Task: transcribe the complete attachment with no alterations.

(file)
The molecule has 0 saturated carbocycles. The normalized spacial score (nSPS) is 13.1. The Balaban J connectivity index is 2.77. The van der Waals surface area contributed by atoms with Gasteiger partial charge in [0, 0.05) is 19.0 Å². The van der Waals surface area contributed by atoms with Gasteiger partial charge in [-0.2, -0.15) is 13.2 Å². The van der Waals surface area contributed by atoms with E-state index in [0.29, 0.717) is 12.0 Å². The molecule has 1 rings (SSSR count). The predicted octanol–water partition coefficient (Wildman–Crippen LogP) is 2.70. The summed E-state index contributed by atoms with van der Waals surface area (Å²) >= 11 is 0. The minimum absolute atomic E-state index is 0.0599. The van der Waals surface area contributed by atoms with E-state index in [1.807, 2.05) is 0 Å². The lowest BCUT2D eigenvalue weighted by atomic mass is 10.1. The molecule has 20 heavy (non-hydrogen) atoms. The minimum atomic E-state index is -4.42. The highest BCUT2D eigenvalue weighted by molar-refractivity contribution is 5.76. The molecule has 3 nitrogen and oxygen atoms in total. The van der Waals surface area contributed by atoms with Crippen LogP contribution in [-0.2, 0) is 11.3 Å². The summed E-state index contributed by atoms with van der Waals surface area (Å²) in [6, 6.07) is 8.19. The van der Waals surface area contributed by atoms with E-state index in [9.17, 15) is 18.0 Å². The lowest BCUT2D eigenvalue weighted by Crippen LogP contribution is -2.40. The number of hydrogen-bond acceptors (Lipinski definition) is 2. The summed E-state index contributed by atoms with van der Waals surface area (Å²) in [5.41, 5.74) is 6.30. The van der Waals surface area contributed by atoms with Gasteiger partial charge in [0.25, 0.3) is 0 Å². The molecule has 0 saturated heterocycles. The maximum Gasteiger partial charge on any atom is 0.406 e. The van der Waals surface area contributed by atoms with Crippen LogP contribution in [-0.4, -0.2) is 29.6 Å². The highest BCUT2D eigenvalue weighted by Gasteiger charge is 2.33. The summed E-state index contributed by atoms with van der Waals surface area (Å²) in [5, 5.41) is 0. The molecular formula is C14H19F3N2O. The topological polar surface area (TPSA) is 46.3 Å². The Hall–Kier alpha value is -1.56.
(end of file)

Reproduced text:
The molecule has 0 saturated carbocycles. The normalized spacial score (nSPS) is 13.1. The Balaban J connectivity index is 2.77. The van der Waals surface area contributed by atoms with Gasteiger partial charge in [0, 0.05) is 19.0 Å². The van der Waals surface area contributed by atoms with Gasteiger partial charge in [-0.2, -0.15) is 13.2 Å². The van der Waals surface area contributed by atoms with E-state index in [0.29, 0.717) is 12.0 Å². The molecule has 1 rings (SSSR count). The predicted octanol–water partition coefficient (Wildman–Crippen LogP) is 2.70. The summed E-state index contributed by atoms with van der Waals surface area (Å²) >= 11 is 0. The minimum absolute atomic E-state index is 0.0599. The van der Waals surface area contributed by atoms with E-state index in [1.807, 2.05) is 0 Å². The lowest BCUT2D eigenvalue weighted by atomic mass is 10.1. The molecule has 20 heavy (non-hydrogen) atoms. The minimum atomic E-state index is -4.42. The highest BCUT2D eigenvalue weighted by molar-refractivity contribution is 5.76. The molecule has 3 nitrogen and oxygen atoms in total. The van der Waals surface area contributed by atoms with Crippen LogP contribution in [-0.2, 0) is 11.3 Å². The summed E-state index contributed by atoms with van der Waals surface area (Å²) in [6, 6.07) is 8.19. The van der Waals surface area contributed by atoms with E-state index in [9.17, 15) is 18.0 Å². The lowest BCUT2D eigenvalue weighted by Crippen LogP contribution is -2.40. The number of hydrogen-bond acceptors (Lipinski definition) is 2. The summed E-state index contributed by atoms with van der Waals surface area (Å²) in [5.41, 5.74) is 6.30. The van der Waals surface area contributed by atoms with Gasteiger partial charge in [0.25, 0.3) is 0 Å². The molecule has 0 saturated heterocycles. The maximum Gasteiger partial charge on any atom is 0.406 e. The van der Waals surface area contributed by atoms with Crippen LogP contribution in [-0.4, -0.2) is 29.6 Å². The highest BCUT2D eigenvalue weighted by Gasteiger charge is 2.33. The summed E-state index contributed by atoms with van der Waals surface area (Å²) in [5, 5.41) is 0. The molecular formula is C14H19F3N2O. The topological polar surface area (TPSA) is 46.3 Å². The Hall–Kier alpha value is -1.56.